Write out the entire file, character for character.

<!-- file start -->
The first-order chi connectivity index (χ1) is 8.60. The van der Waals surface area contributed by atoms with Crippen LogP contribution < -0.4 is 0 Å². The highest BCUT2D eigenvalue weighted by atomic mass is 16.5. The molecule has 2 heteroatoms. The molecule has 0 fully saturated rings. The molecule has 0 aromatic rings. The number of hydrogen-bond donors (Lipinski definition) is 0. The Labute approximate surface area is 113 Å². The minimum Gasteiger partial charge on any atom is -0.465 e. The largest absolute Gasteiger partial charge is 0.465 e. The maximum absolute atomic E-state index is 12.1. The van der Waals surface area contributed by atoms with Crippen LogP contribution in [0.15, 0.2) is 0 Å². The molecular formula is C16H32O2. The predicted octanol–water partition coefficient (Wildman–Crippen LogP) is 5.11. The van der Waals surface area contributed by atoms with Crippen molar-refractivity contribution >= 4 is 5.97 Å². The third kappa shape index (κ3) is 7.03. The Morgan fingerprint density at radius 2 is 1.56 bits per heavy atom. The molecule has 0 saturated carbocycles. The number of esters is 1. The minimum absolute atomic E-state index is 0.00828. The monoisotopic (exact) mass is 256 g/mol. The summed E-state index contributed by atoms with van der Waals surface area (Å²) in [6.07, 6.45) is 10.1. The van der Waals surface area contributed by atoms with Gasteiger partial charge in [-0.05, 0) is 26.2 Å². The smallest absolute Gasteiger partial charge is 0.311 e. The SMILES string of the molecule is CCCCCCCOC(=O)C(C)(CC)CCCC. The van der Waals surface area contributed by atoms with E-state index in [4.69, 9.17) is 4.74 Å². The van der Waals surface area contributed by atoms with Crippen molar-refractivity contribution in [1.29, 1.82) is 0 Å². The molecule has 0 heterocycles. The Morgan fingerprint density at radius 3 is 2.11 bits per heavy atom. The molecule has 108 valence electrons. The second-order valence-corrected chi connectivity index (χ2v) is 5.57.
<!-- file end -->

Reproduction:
The first-order chi connectivity index (χ1) is 8.60. The van der Waals surface area contributed by atoms with Crippen LogP contribution < -0.4 is 0 Å². The highest BCUT2D eigenvalue weighted by atomic mass is 16.5. The molecule has 2 heteroatoms. The molecule has 0 fully saturated rings. The molecule has 0 aromatic rings. The number of hydrogen-bond donors (Lipinski definition) is 0. The Labute approximate surface area is 113 Å². The minimum Gasteiger partial charge on any atom is -0.465 e. The largest absolute Gasteiger partial charge is 0.465 e. The maximum absolute atomic E-state index is 12.1. The van der Waals surface area contributed by atoms with Crippen LogP contribution in [0.15, 0.2) is 0 Å². The molecular formula is C16H32O2. The predicted octanol–water partition coefficient (Wildman–Crippen LogP) is 5.11. The van der Waals surface area contributed by atoms with Crippen molar-refractivity contribution >= 4 is 5.97 Å². The third kappa shape index (κ3) is 7.03. The Morgan fingerprint density at radius 2 is 1.56 bits per heavy atom. The molecule has 0 saturated carbocycles. The number of esters is 1. The minimum absolute atomic E-state index is 0.00828. The monoisotopic (exact) mass is 256 g/mol. The summed E-state index contributed by atoms with van der Waals surface area (Å²) in [6.07, 6.45) is 10.1. The van der Waals surface area contributed by atoms with Gasteiger partial charge in [-0.05, 0) is 26.2 Å². The smallest absolute Gasteiger partial charge is 0.311 e. The SMILES string of the molecule is CCCCCCCOC(=O)C(C)(CC)CCCC. The van der Waals surface area contributed by atoms with E-state index in [4.69, 9.17) is 4.74 Å². The van der Waals surface area contributed by atoms with Crippen molar-refractivity contribution in [1.29, 1.82) is 0 Å². The molecule has 0 heterocycles. The Morgan fingerprint density at radius 3 is 2.11 bits per heavy atom. The molecule has 108 valence electrons. The second-order valence-corrected chi connectivity index (χ2v) is 5.57.